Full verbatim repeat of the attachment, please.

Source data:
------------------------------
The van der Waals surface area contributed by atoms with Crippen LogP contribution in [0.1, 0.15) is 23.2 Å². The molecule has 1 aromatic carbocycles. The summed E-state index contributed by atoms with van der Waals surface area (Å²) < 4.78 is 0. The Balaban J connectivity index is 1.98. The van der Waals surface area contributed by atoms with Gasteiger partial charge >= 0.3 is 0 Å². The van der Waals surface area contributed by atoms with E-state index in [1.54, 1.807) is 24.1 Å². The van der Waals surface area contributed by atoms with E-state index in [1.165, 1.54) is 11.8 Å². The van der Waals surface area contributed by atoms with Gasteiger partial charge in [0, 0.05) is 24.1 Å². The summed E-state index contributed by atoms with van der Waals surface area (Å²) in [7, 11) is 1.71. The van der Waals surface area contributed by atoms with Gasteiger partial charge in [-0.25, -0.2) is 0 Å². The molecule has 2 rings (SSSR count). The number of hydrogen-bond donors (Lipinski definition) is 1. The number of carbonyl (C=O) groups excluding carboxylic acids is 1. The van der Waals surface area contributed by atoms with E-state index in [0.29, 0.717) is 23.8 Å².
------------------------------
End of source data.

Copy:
The van der Waals surface area contributed by atoms with Crippen LogP contribution in [0.1, 0.15) is 23.2 Å². The molecule has 1 aromatic carbocycles. The summed E-state index contributed by atoms with van der Waals surface area (Å²) < 4.78 is 0. The Balaban J connectivity index is 1.98. The van der Waals surface area contributed by atoms with Gasteiger partial charge >= 0.3 is 0 Å². The van der Waals surface area contributed by atoms with E-state index in [1.54, 1.807) is 24.1 Å². The van der Waals surface area contributed by atoms with E-state index in [1.165, 1.54) is 11.8 Å². The van der Waals surface area contributed by atoms with Gasteiger partial charge in [0, 0.05) is 24.1 Å². The summed E-state index contributed by atoms with van der Waals surface area (Å²) in [7, 11) is 1.71. The van der Waals surface area contributed by atoms with Gasteiger partial charge in [-0.25, -0.2) is 0 Å². The molecule has 2 rings (SSSR count). The number of hydrogen-bond donors (Lipinski definition) is 1. The number of carbonyl (C=O) groups excluding carboxylic acids is 1. The van der Waals surface area contributed by atoms with E-state index in [0.29, 0.717) is 23.8 Å².